she sat, bit his lip and said "I honor you." Even that whopper beamed out across the world during prime time television did not awaken the sleeping feminist within. Hillary went on to stage manage her husband's scandal and ended up getting him impeached by the House for lying under oath, found guilty in civil case for sexual harassment and barred from ever practing law again in his home state of Arkansas.

So add "not smart" either to Hillary's other numerous inestimable qualiites. So, for me and other women like me (the ones who came of age in the early '80's and went to posh Northeast feminist-driven schools like she did) the question about Hillary Clinton has been, what really drives her?
The other night in Iowa, we found out what it is. Hillary Clinton gets a sexual thrill from power.

Just listen and watch her eyes (if you can).

Hugs and Kisses,

Ima Pseudonym (Mrs.)

Our correspondent then provides a link to one of She Who Must Not Be Named's gullywashers:

You make the call. The thing that strikes me is this: As passionate as ol' Bubba could be on the stump, you always knew deep down that his main political goal was simply the gratification of Bubba: Nobel Peace Prize for solving the Middle East Crisis, pretty good. Bottle of single malt, box of Cubans and pair of eager bimbos? Well, that'll work, too. SWMNBN, well, she's a different specimen altogether. Much more Robespierrean. Perhaps politics is what it takes to, er, light her fire. But if history is any indication, such an aphrodisiac should induce all right-thinking persons to want to climb trees and pull them up after them.

Posted by Robert at 10:15 PM | Comments (1) | TrackBack

A case of premature ejerkulation


Not sure if they've reserved yet...

Maybe he could move to Vegas with Gray Davis and McGreevey and they could become private eyes...

Posted by Steve-O at 02:54 PM | Comments (1) | TrackBack

I guess the North Carolina Bar Exam doesn't have a section on constitutional law

Because clearly John Edwards has never heard of the separation of powers:

So a good question for Wolf Blitzer would be this: if the Supreme Court would strike down President Edwards' health care plan, would he as President take away their health care coverage too?

H/T to AP.

Posted by Steve-O at 02:46 PM | Comments (1) | TrackBack

Gratuitous Llama Musickal Review


Over the weekend I listened to my brand new recording of a Te Deum composed by Michel Richard Delalande around 1685. Delalande was director of the Chapel Royale at Versailles and composed the piece for Louis XIV.

Frankly, I found the work to be a bit on the thin side. It was certainly grand enough, as befitting its royal intent. And I appreciate its overall structure. But nonetheless I never got the sense of any real meat beyond the surface. I don't pretend to know that much about French composers under the Sun King, and I'd much rayther listen to third rate Baroque musick than anything but the best of just about any other period, but I confess frankly that my attention wandered away from the musick after a relatively short time.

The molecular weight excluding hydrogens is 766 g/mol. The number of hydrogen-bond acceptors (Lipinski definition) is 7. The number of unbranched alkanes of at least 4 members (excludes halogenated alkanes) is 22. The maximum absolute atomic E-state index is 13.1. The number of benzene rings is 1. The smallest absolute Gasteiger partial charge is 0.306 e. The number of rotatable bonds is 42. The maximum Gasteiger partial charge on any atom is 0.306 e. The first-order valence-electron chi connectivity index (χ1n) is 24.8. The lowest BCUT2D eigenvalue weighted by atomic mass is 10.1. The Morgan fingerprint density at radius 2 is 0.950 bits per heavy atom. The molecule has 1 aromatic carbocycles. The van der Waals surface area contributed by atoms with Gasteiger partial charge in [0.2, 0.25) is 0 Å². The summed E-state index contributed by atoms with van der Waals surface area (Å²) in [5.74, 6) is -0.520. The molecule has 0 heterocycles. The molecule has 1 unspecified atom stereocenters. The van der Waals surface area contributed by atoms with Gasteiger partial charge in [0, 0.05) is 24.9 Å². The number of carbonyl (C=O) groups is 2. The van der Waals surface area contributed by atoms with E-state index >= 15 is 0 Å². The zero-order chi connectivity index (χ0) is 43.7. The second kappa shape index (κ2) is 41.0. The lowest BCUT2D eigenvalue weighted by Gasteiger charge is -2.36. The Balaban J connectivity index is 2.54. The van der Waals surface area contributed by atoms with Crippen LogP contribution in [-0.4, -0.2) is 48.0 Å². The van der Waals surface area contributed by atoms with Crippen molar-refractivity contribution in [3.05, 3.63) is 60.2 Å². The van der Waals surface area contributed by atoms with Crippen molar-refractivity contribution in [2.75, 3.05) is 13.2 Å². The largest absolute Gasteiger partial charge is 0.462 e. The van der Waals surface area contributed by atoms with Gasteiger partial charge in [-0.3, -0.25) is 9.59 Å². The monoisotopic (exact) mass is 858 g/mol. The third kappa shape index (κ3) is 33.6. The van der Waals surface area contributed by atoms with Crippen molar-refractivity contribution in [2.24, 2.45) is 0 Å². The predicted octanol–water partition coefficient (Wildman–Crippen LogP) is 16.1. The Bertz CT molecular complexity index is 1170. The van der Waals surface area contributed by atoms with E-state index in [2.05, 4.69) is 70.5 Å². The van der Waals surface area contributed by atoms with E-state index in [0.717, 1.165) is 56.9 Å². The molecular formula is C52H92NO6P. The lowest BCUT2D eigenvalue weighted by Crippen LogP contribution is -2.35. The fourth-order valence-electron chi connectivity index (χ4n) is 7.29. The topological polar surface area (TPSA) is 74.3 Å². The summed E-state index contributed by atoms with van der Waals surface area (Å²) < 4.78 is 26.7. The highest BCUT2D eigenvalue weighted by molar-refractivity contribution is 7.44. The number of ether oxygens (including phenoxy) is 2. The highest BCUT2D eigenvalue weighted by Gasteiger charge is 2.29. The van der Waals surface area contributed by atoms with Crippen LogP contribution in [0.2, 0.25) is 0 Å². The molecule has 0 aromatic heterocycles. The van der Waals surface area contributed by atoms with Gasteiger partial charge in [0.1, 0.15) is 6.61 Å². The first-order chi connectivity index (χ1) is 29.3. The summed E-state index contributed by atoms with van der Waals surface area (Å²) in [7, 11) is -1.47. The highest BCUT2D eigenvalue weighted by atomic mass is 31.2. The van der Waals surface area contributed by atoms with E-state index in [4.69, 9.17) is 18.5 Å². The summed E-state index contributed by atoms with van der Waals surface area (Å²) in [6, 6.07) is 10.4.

The recording is by Les Arts Florissants Orchestra and Chorus under the direction of William Christie, a top-notch Baroque group, perhaps the best in France. Nonetheless, as I listened to the piece, I was increasingly annoyed by the French handling of Latin pronunciations. For example, the simple word "tu" (you), pronounced just as it's written by the sensible Romans, comes out sounding like "thiew". I suppose it is some testiment to the impression the music left on me that half my summary should focus on such an arcane matter, but there it is.

Posted by Robert at 01:48 PM | Comments (8) | TrackBack

Donk-O-Rific Panic?

EJ Dionne has just figured out a central plank of the Republican campaign strategy for oh-eight: running against the do-nothing, corruptocrat, kleptocratic, foreign policy naifs running the Congress. EVERYBODY PANIC!

UPDATE: What, me panic?

But what the year has mostly highlighted is that Democrats and anti-war activists were in the grip of two illusions after their triumph in the 2006 elections.

The first illusion is that taking power on Capitol Hill was by its very nature — no matter the precise legislation that emerged — something that would alter the basic dynamics of Iraq policy.

Instead, it’s now clear that even a weakened, and in many ways discredited, president remains the dominant policymaker on Iraq.

For 50 years, legislators of both parties have ceded war-making power to the executive branch, and there is no reversing that in a matter of months — least of all when the opposition party is itself divided over what to do.

What’s more, it turns out that Washington matters less than many Democrats and even many journalists supposed in determining political momentum in the Iraq debate.

Events on the ground — including regular, if still fragmentary, evidence that security is improving somewhat in the wake of the military’s “surge” policy — matter more.

The second illusion is that Democrats could stall substantively and still prosper politically.

A few months ago, many lawmakers were saying something like this: “It’s true we can’t force Bush’s hand on Iraq because we do not have veto-proof majorities. But the longer he sticks with an unpopular war, the better it will be for Democrats, and eventually the moderates and war skeptics in the GOP will stage a full revolt.”